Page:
I put "our" because even that idea is a bit contrived. Probably only a handful of people you know in real life worry about those things. Contrary to expectations, not everybody has a phone-plus. Some people I know don't even have email. Gasp.

But the push on expectations is there, and we're probably going to run into it or up against it. Like our family story about taking a Squirreling to the fast-food indoor playland for a birthday party, and discovering that it was no big deal for her little friends, who were probably there every week. Or like inviting people over who Just Don't Get It.

Well, it happens.

But read the post anyway.

From the archives: Start with a word

First posted October 2014. Lydia was doing AO Year 8.
"The smallest significant element in a book is, of course, a single word."  ~~ Mortimer J. Adler, How to Read a Book
Today's plans and readings:

Three pages from How to Read a Book.  Adler says that in the early chapters of his book, he was explaining how to break a book down.  Now he's going in the opposite direction: starting with the smallest units, the words and terms; then building up to propositions (which are composed of terms) and arguments (which are composed of propositions).  Or you can think of it as going from words / phrases, to sentences, to collections of sentences (paragraphs).

Picture Talk: Titian's "The Madonna of the Rabbit" or "Madonna and Child with St. Catherine and a Rabbit." 

Poetry:  Sidney, "My true love hath my heart"; e.e. cummings, "i carry your heart."

Wednesday, November 01, 2017

Wednesday Hodgepodge: Well, that was a quiet night

From this Side of the Pond

1. What does/did Halloween look like at your house this year? Did you decorate? Pick pumpkins? Carve pumpkins? Expect trick or treaters? Wear a costume to a party or event? Make a costume? Feel glad you didn't have to come up with a costume? Cook a Halloween themed treat? Eat all the leftover candy?

Mr. Fixit and I went down the road for Chinese food, came back and watched two episodes of Stranger Things. Lydia wore a retro-movie-star costume to high school, but she had to work after that, so no parties. We didn't buy any candy; I bought a package of Jos Louis (sort of Canadian Ding Dongs) for a treat for us instead.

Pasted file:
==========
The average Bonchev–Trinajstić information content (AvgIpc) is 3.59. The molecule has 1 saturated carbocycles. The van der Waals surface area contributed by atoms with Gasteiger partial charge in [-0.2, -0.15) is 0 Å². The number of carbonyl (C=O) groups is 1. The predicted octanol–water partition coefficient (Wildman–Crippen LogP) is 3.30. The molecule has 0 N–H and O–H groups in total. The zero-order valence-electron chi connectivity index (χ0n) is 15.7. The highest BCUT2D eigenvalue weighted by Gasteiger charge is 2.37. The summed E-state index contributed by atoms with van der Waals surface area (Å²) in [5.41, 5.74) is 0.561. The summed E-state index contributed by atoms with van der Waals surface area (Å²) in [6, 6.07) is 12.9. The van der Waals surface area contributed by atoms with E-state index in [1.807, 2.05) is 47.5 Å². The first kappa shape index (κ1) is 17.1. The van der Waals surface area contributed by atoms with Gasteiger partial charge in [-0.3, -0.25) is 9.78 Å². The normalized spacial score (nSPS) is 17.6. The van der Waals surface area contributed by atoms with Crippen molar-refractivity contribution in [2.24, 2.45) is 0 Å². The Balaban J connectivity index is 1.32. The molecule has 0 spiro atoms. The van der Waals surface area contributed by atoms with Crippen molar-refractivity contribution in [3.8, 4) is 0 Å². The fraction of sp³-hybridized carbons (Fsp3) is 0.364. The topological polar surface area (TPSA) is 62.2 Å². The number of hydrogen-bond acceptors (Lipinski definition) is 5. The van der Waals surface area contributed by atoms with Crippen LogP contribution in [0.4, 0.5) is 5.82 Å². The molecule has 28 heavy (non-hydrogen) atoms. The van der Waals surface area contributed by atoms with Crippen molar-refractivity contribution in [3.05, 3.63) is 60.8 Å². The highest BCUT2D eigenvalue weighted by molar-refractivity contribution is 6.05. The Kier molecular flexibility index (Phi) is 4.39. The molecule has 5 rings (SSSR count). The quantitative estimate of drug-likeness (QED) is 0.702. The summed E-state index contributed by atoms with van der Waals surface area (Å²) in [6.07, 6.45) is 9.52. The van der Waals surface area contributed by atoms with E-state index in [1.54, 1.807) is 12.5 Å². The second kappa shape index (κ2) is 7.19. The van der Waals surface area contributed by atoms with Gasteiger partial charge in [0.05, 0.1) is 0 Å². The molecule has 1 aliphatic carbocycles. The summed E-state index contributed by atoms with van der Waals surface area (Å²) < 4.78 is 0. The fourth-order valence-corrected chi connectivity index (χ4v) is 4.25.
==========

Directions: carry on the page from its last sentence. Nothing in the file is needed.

2. What are you waiting for? Elaborate.


Waiting to start a university course the first week of January. The first one I've taken in over twenty-five years. I guess that's long enough to wait?

(Reminds me of the crusty-mannered customs officer a few years ago who couldn't fathom the twenty-five-year gap since I last visited the U.S.)

3. Do you wish you were friendlier, braver, more creative, more athletic, or something else? Explain
.

Sure, why not? But everything has its price. When Nesbit's Five Children got their wishes to be beautiful as the day and to have wings, things always went wrong. Then there was Faust...

4. When it comes time to paint are you a do-it-yourselfer or do you hire someone? What was the last paint job completed at your house? What room most needs painting now? How do you feel about wallpaper?


Our apartment is all neutral walls. At our former house, we had some paint, some wallpaper. The girls' rooms got repainted a couple of times, but some rooms never did get updated from their earlier-era paint colours. It just wasn't that important.

5. What is one specific thing you felt gratitude for in the month of October?

Lots of things! I mean, aside from actual Thanksgiving.


Hot water and soap
Inter-library loans
Emily Dickinson poems
 People who write thank-you notes
Doctors who took care of a family member having surgery
Friends from other cities and other countries
People who donate nice things to the thrift store
People who volunteer at the thrift store

 This post is linked from The Wednesday Hodgepodge at From This Side of the Pond.